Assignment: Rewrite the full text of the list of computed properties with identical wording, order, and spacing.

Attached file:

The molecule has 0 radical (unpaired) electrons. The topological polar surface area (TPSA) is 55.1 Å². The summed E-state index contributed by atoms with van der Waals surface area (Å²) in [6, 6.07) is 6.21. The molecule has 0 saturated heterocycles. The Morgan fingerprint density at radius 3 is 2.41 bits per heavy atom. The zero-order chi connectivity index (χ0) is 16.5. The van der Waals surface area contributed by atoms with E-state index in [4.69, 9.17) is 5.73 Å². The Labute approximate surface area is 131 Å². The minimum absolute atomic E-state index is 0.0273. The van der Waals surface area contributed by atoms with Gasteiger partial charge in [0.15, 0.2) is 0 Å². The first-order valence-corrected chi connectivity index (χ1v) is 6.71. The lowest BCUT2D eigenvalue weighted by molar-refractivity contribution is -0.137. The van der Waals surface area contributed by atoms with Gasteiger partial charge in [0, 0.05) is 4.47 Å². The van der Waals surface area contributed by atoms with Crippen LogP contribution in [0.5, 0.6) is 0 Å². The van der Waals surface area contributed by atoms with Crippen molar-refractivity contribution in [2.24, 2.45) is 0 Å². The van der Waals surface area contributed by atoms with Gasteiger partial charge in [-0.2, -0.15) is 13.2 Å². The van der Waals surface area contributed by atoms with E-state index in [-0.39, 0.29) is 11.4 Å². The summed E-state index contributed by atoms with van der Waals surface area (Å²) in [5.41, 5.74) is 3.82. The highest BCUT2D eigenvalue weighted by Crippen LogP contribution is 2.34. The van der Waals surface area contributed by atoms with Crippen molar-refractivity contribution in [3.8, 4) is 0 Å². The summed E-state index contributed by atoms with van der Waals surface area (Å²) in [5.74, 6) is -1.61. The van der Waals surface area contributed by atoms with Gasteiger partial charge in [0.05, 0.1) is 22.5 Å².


The molecule has 0 radical (unpaired) electrons. The topological polar surface area (TPSA) is 55.1 Å². The summed E-state index contributed by atoms with van der Waals surface area (Å²) in [6, 6.07) is 6.21. The molecule has 0 saturated heterocycles. The Morgan fingerprint density at radius 3 is 2.41 bits per heavy atom. The zero-order chi connectivity index (χ0) is 16.5. The van der Waals surface area contributed by atoms with E-state index in [4.69, 9.17) is 5.73 Å². The Labute approximate surface area is 131 Å². The minimum absolute atomic E-state index is 0.0273. The van der Waals surface area contributed by atoms with Gasteiger partial charge in [0.15, 0.2) is 0 Å². The first-order valence-corrected chi connectivity index (χ1v) is 6.71. The lowest BCUT2D eigenvalue weighted by molar-refractivity contribution is -0.137. The van der Waals surface area contributed by atoms with Gasteiger partial charge in [0, 0.05) is 4.47 Å². The van der Waals surface area contributed by atoms with Crippen LogP contribution in [0.5, 0.6) is 0 Å². The van der Waals surface area contributed by atoms with Crippen molar-refractivity contribution in [2.24, 2.45) is 0 Å². The van der Waals surface area contributed by atoms with Gasteiger partial charge in [-0.2, -0.15) is 13.2 Å². The van der Waals surface area contributed by atoms with E-state index in [-0.39, 0.29) is 11.4 Å². The summed E-state index contributed by atoms with van der Waals surface area (Å²) in [5.41, 5.74) is 3.82. The highest BCUT2D eigenvalue weighted by Crippen LogP contribution is 2.34. The van der Waals surface area contributed by atoms with Crippen molar-refractivity contribution in [3.8, 4) is 0 Å². The summed E-state index contributed by atoms with van der Waals surface area (Å²) in [5.74, 6) is -1.61. The van der Waals surface area contributed by atoms with Gasteiger partial charge in [0.05, 0.1) is 22.5 Å².